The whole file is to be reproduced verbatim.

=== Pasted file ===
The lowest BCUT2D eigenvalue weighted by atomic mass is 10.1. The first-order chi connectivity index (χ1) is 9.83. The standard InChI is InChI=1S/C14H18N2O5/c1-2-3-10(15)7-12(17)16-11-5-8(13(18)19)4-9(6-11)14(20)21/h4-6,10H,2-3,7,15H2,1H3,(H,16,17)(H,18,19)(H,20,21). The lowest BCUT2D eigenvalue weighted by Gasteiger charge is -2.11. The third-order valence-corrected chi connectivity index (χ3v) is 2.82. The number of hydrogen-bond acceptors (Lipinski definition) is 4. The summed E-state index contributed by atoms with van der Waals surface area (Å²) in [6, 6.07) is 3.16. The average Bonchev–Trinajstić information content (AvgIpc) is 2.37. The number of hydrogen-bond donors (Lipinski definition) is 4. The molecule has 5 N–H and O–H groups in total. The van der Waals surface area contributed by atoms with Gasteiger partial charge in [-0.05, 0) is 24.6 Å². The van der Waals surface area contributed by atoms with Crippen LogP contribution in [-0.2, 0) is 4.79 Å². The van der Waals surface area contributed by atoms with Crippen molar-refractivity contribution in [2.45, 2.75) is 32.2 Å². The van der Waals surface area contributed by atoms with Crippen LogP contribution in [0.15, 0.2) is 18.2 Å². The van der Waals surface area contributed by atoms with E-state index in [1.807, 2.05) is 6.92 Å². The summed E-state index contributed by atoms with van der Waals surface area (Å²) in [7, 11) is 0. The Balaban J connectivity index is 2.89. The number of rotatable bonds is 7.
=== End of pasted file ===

The lowest BCUT2D eigenvalue weighted by atomic mass is 10.1. The first-order chi connectivity index (χ1) is 9.83. The standard InChI is InChI=1S/C14H18N2O5/c1-2-3-10(15)7-12(17)16-11-5-8(13(18)19)4-9(6-11)14(20)21/h4-6,10H,2-3,7,15H2,1H3,(H,16,17)(H,18,19)(H,20,21). The lowest BCUT2D eigenvalue weighted by Gasteiger charge is -2.11. The third-order valence-corrected chi connectivity index (χ3v) is 2.82. The number of hydrogen-bond acceptors (Lipinski definition) is 4. The summed E-state index contributed by atoms with van der Waals surface area (Å²) in [6, 6.07) is 3.16. The average Bonchev–Trinajstić information content (AvgIpc) is 2.37. The number of hydrogen-bond donors (Lipinski definition) is 4. The molecule has 5 N–H and O–H groups in total. The van der Waals surface area contributed by atoms with Gasteiger partial charge in [-0.05, 0) is 24.6 Å². The van der Waals surface area contributed by atoms with Crippen LogP contribution in [-0.2, 0) is 4.79 Å². The van der Waals surface area contributed by atoms with Crippen molar-refractivity contribution in [2.45, 2.75) is 32.2 Å². The van der Waals surface area contributed by atoms with Crippen LogP contribution in [0.15, 0.2) is 18.2 Å². The van der Waals surface area contributed by atoms with E-state index in [1.807, 2.05) is 6.92 Å². The summed E-state index contributed by atoms with van der Waals surface area (Å²) in [7, 11) is 0. The Balaban J connectivity index is 2.89. The number of rotatable bonds is 7.